Intel’s new Nehalem Micro-Architecture

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Intel has a new delight in the micro processor market; it is a better performing new micro-architecture from Intel – Nehalem. This will replace the Intel’s present Core 2 architecture. Happy news for the die hard Intel fans is that, Intel’s chief people have told that they would from now on introduce new processor architecture every two years. Business aside, the new architecture holds a lot of technical goodies to talk about. Intel delivered the Core i7 processor and the X58 Chipset based on Nehalem technology. Nehalem is a Quad Core Solution scalable to 2 and 8 cores.

Two Divisions: Intel like AMD now splits the processor working into two major segments, the Core and the Uncore. The Core consists of all the Physical Cores along with their L1/L2 Caches. The Uncore region has three important parts of the processor, the memory controller, the L3 Cache and the QPI interface. There are two different clocks for this CPU. The Cores runs with the QPI clock with a suitable multiplier. The DDR3 memory controller and the L3 cache runs on the Uncore clock which could be different. A specific core could be effectively turned off when the need arises.

Turbo Mode and Cache: The Turbo mode, it offers a meager rise in clock speed when the processor is running under stable conditions and could offer better clock. The Turbo mode is totally governed by the CPU temperature. The Cache sizes are the lowest in recent times. But it is said that Cache is shared equally amongst the cores rather than each one having its own. Better and smarter utilization of the Cache eliminates the need for a larger one. But there will be increase in the L3 Cache size. As Intel says, the smart cache eliminates latency to increase performance.

QuickPath Technology: This is Intel’s synonym to AMD HyperTransport. Improved Parallelism and Point to Point connectivity are primary benefits. Finally, the Front Side Bus or the FSB will be replaced with QuickPath Interconnect (QPI). QuickPath enables direct access to the Memory and the I/O HUB (Yes, MCH is no more). This increases the access rate by three times. Also Multi-Processor Environments will be greatly benefited with QPI. QPI offers up to 25.6GBps inter processor bandwidth and 32GBps Memory Bandwidth. Normal end systems will have a single QPI and high-end machines will feature two of them, QPI-0 and QPI-1.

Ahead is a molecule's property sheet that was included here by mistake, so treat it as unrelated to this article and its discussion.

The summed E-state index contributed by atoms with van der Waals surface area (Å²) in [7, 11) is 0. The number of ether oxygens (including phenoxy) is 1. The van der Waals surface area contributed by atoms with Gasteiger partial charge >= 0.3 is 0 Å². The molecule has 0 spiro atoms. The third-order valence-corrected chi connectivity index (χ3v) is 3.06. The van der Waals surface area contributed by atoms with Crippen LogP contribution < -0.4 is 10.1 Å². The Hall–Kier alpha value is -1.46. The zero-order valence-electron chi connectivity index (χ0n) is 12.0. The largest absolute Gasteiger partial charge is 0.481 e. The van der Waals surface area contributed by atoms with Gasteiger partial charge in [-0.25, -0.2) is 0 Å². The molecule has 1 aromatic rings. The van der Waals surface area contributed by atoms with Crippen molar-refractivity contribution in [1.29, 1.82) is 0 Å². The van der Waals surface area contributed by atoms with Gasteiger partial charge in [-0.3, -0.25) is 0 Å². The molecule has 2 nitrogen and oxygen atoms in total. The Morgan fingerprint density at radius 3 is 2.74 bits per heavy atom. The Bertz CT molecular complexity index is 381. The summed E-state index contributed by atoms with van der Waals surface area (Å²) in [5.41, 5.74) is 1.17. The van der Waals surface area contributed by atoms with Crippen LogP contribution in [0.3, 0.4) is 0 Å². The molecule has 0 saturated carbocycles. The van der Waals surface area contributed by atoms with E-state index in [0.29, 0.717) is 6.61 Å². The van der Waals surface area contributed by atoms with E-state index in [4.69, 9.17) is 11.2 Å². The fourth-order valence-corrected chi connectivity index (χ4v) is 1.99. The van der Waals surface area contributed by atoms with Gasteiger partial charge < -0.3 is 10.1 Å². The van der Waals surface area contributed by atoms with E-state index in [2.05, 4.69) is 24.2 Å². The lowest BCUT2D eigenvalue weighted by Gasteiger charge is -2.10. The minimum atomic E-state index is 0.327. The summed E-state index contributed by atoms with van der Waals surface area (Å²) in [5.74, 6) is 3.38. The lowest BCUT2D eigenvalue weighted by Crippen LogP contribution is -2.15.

HyperThreading Strikes back: Intel has re-implemented the HT Technology in Nehalem Platform that was earlier used in the Pentium 4 Series of Processors. HyperThreading is a specialized form of Simultaneous Multithreading. HT enables individual cores to handle more threads to facilitate better performance. HT was said to be power inefficient, but with today’s memory bandwidth I think that including HT makes the architecture power efficient.
4 Cores 8 Threads

Socket and Dimensions: The new Nehalem uses Socket B or LGA1366. It could replace both the LGA771 and LGA775 due to its support for QPI. There are also some speculations that there will be two more sockets, LGA1160 for desktops and LGA1567 for high end server platforms. The physical size of the processor is more than the earlier processors by 20% paving way for larger heatsink, increased TDP.
Some Important Features: Nehalem is completely fabricated under the 45nm manufacturing process. It will support native (all cores on single die) 2, 4 and 8 cores. It incorporates the new SSE 4.2 SIMD. Review of Core i7 from AnandTech confirms a 30% performance increase in performance with 10% rise in power consumption. Some points to note are better Loop Stream Detector, Supports DDR3 only, eight core systems will be available, triple channel memory support.

Nehalem will be available at the end of 2008. Nehalem is aimed at the server workstation platform. The Specs and numbers provided here need not be exact as this is just Nehalem’s entry. Looking at the future, two other Lynnfield and Havendale are due 2010. These processors are said to include direct link with their GPU and Integrated GPU Core respectively. Also 2009-2010 will see Westmere and Sandy Bridge under 32nm fabrication. Nehalem is expected to move from 45nm to 32nm before them. After writing this post, I have only one thing left in my mind – what does AMD have for Intel???


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